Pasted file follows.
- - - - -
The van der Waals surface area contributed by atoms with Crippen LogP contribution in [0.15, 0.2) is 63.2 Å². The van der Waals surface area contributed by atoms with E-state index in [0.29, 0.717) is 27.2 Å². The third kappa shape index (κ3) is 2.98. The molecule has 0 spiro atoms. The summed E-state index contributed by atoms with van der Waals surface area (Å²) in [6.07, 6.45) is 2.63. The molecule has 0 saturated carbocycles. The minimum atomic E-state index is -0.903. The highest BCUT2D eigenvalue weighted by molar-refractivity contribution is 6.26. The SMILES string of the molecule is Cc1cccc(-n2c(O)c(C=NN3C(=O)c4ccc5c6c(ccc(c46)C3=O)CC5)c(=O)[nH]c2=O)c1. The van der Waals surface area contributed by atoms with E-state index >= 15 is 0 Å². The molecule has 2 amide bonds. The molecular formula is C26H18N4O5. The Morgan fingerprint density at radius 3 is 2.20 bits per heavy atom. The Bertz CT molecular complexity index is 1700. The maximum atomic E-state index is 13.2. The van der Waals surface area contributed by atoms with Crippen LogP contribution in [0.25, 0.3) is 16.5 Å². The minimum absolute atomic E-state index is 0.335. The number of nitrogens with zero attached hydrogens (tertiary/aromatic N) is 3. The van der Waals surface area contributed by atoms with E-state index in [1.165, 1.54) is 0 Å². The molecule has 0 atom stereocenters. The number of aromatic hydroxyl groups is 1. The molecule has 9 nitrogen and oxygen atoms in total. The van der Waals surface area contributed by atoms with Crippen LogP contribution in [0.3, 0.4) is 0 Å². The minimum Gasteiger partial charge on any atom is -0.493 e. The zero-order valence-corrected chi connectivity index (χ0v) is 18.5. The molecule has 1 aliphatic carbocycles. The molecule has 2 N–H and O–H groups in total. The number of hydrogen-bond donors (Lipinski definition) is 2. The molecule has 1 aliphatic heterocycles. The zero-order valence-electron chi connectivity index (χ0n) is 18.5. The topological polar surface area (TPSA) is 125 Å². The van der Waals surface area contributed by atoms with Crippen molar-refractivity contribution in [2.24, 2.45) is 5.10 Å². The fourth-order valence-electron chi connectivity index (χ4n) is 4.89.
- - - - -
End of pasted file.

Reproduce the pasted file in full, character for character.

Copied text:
The van der Waals surface area contributed by atoms with Crippen LogP contribution in [0.15, 0.2) is 63.2 Å². The van der Waals surface area contributed by atoms with E-state index in [0.29, 0.717) is 27.2 Å². The third kappa shape index (κ3) is 2.98. The molecule has 0 spiro atoms. The summed E-state index contributed by atoms with van der Waals surface area (Å²) in [6.07, 6.45) is 2.63. The molecule has 0 saturated carbocycles. The minimum atomic E-state index is -0.903. The highest BCUT2D eigenvalue weighted by molar-refractivity contribution is 6.26. The SMILES string of the molecule is Cc1cccc(-n2c(O)c(C=NN3C(=O)c4ccc5c6c(ccc(c46)C3=O)CC5)c(=O)[nH]c2=O)c1. The van der Waals surface area contributed by atoms with E-state index >= 15 is 0 Å². The molecule has 2 amide bonds. The molecular formula is C26H18N4O5. The Morgan fingerprint density at radius 3 is 2.20 bits per heavy atom. The Bertz CT molecular complexity index is 1700. The maximum atomic E-state index is 13.2. The van der Waals surface area contributed by atoms with Crippen LogP contribution in [0.25, 0.3) is 16.5 Å². The minimum absolute atomic E-state index is 0.335. The number of nitrogens with zero attached hydrogens (tertiary/aromatic N) is 3. The van der Waals surface area contributed by atoms with E-state index in [1.165, 1.54) is 0 Å². The molecule has 0 atom stereocenters. The number of aromatic hydroxyl groups is 1. The molecule has 9 nitrogen and oxygen atoms in total. The van der Waals surface area contributed by atoms with Crippen LogP contribution in [0.3, 0.4) is 0 Å². The minimum Gasteiger partial charge on any atom is -0.493 e. The zero-order valence-corrected chi connectivity index (χ0v) is 18.5. The molecule has 1 aliphatic carbocycles. The molecule has 2 N–H and O–H groups in total. The number of hydrogen-bond donors (Lipinski definition) is 2. The molecule has 1 aliphatic heterocycles. The zero-order valence-electron chi connectivity index (χ0n) is 18.5. The topological polar surface area (TPSA) is 125 Å². The van der Waals surface area contributed by atoms with Crippen molar-refractivity contribution in [2.24, 2.45) is 5.10 Å². The fourth-order valence-electron chi connectivity index (χ4n) is 4.89.